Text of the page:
small business owner, success story, ice cream, moomers homemade ice cream, homemade ice cream Jon Plummer, owner-operator of Moomers homemade ice cream, poses with family and an ice cream cone. Jon Plummer, owner-operator of Moomers homemade ice cream, poses with family and an ice cream cone. Jon Plummer, owner-operator of Moomers homemade ice cream, poses with family and an ice cream cone. Jon Plummer, owner-operator of Moomers homemade ice cream, poses with family and an ice cream cone.
Small Business

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The best ice cream parlor you've never heard of

This story is part of The Pursuit, a series in which small business owners share insights on how they build their enterprises—and follow their dreams, brought to you by Chase for Business.

The Pursuit by Chase for Business

Moomers Homemade Ice Cream in Traverse City, Michigan, is the best ice cream parlor in America. But don't take our word for it.

In 2008, the parlor won "Good Morning America's" best scoop shop challenge, earning the store the title "Best Scoop Shop in America." Each year, thousands of tourists make the 5-mile trek from downtown Traverse City for a taste of America's best ice cream—and the Moomers experience that the Plummer family has crafted for their guests.

Chase recently caught up with Jon Plummer to find out how a tiny, mom-and-pop shop in northern Michigan won a national competition, and thrives. Here are excerpts, edited and condensed for clarity:

Q: | How did you win the “Best Scoops" competition?

The "Best Scoops Challenge" was a customer-nominated contest. My mother's friend—who was also my first grade teacher—called us and told us that "Good Morning America" was having a contest. We printed out the nomination criteria and simply put it in our napkin holders. A local woman nominated us, and we made it to the top 10. Later, "Good Morning America" called us and told us that we'd made it to the top four, and asked if they could film a segment here. That's when we started to promote the contest. About a week later, they called us and told us that we had won.

view of farm with some cows around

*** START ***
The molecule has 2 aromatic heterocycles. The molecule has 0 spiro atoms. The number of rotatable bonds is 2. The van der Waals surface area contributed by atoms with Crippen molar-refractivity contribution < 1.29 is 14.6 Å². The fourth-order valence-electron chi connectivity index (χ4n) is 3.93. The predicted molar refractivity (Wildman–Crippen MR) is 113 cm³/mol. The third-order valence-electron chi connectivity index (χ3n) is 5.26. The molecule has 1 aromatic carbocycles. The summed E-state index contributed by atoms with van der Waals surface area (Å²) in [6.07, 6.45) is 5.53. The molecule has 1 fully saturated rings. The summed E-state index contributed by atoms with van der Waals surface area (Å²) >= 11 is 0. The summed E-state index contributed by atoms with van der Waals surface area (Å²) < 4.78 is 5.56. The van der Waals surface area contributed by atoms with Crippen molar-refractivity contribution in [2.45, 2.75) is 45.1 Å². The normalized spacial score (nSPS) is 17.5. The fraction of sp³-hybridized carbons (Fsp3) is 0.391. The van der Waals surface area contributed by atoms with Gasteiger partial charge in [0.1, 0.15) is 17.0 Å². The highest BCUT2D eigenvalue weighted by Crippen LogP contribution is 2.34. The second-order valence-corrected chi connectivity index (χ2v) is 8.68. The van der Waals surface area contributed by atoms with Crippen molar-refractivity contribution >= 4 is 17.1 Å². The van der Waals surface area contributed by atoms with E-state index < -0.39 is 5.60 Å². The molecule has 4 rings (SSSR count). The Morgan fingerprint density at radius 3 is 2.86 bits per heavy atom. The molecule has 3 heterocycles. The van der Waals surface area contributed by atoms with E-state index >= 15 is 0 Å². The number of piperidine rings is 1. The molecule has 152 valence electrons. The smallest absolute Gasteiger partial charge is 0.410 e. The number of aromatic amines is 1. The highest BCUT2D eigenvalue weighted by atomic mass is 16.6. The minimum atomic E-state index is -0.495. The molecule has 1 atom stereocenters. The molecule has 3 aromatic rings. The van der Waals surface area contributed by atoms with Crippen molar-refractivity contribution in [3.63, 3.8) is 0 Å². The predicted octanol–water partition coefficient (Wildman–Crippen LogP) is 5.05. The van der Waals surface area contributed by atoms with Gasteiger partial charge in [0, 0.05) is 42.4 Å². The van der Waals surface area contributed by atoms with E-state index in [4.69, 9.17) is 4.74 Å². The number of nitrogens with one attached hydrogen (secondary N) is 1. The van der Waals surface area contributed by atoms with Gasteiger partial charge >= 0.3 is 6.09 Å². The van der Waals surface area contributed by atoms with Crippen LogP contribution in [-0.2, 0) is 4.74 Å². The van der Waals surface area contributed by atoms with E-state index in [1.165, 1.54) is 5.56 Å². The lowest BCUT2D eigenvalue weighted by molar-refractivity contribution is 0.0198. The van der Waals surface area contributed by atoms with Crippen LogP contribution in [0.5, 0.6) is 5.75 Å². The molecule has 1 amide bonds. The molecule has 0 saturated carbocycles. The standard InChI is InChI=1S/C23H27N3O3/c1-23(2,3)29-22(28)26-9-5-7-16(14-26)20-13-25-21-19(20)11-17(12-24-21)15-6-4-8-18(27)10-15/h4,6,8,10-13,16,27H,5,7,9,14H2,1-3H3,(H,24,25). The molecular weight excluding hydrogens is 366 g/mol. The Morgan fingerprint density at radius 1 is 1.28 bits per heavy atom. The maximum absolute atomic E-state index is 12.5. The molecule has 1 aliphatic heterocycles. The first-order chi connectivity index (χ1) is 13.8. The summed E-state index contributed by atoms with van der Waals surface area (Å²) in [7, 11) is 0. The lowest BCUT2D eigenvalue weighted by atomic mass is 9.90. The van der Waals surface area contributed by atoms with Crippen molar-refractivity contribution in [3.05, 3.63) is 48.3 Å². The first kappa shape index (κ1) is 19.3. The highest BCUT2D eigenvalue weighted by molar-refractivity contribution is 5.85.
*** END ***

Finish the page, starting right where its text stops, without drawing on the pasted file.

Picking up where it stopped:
Q: | How did winning the contest change your business?

That would be our "tipping point." Most businesses have a really good thing or a really bad thing that happens to them. The opportunities we've since had wouldn't have come along if we hadn't won the contest. It was a bit of luck. But you've got to have a good product and great service, no matter what.

Q: | How did you get started?

I'm actually the second generation. My mom, Nancy, was a first-grade teacher who decided she wanted a change of pace. Because we live on an 80-acre dairy farm, she decided to open a local ice cream store.

Prior to opening, we got free business counseling, which either gives you a thumbs up or a thumbs down. They gave us a thumbs down for a few reasons. We had zero business background, zero food experience, and we didn't have a formal business plan. We were also too far from town—we're a destination, not a convenience factor. But the true gem of the "thumbs down" is when you're self-employed, it adds fuel to the fire: 'We'll prove them wrong. We'll make a go of it.'

Q: | How have you grown those relationships as a small business?

Our relationship with the local Chase branch is top-notch. They help us with financial questions. They try to make things easier so we can work our business. They're always asking, 'how can we help small businesses be better?' They're on top of things, and always just a phone call away.

two ice cream cones

Q: | Traverse City is known as a "foodie" city, with a thriving restaurant culture. How do you stand out from the crowd?

We fortunately entered the market 20 years ago, before Traverse City was on the radar as a foodie town. So part of it was starting at the right time. We also offer not only an exceptional product, but also an experience—an agricultural experience—for folks who are getting further away from that way of life. Most folks don't grow anything that they need anymore.

Q: | We understand that you hire local teenagers to work your business. What do you look for in an employee?

We want kids who desire work experience. We're not looking for kids whose mom and dad said 'go get a job.' We also want kids to have fun and to learn. This is most of our employees' first job, their first formal introduction to the workplace. As a for-profit business, we see it as our civic duty to show kids what work is, and what expectations and repercussions are.

Q: | How do you see your business moving forward in the coming years?

We're trying to grow our wholesale accounts. There's physically no other way to get people through our doors. We bought a bigger freezer truck and a new storage freezer. We have over 120 wholesale accounts: we deliver to other stores, restaurants and even other scoop shops.

With that being said, our retail store is our bread and butter. What makes us Moomers is the Moomers experience: coming out to our store which overlooks our eighty acre operating daily farm. We still like that old-fashioned handshake, calling customers by name, and asking about their kids. Being real and being human is a very valuable part of our success.

Q: | What's your advice for other small businesses?

Stay true to your business, and get up every day and work your business. Be an owner-operator. Face time to us is time at the store, talking to our customers and forming more than just a business relationship. Hands-off ownership isn't the approach to small business: be active in your business. After all, your name is on the business.

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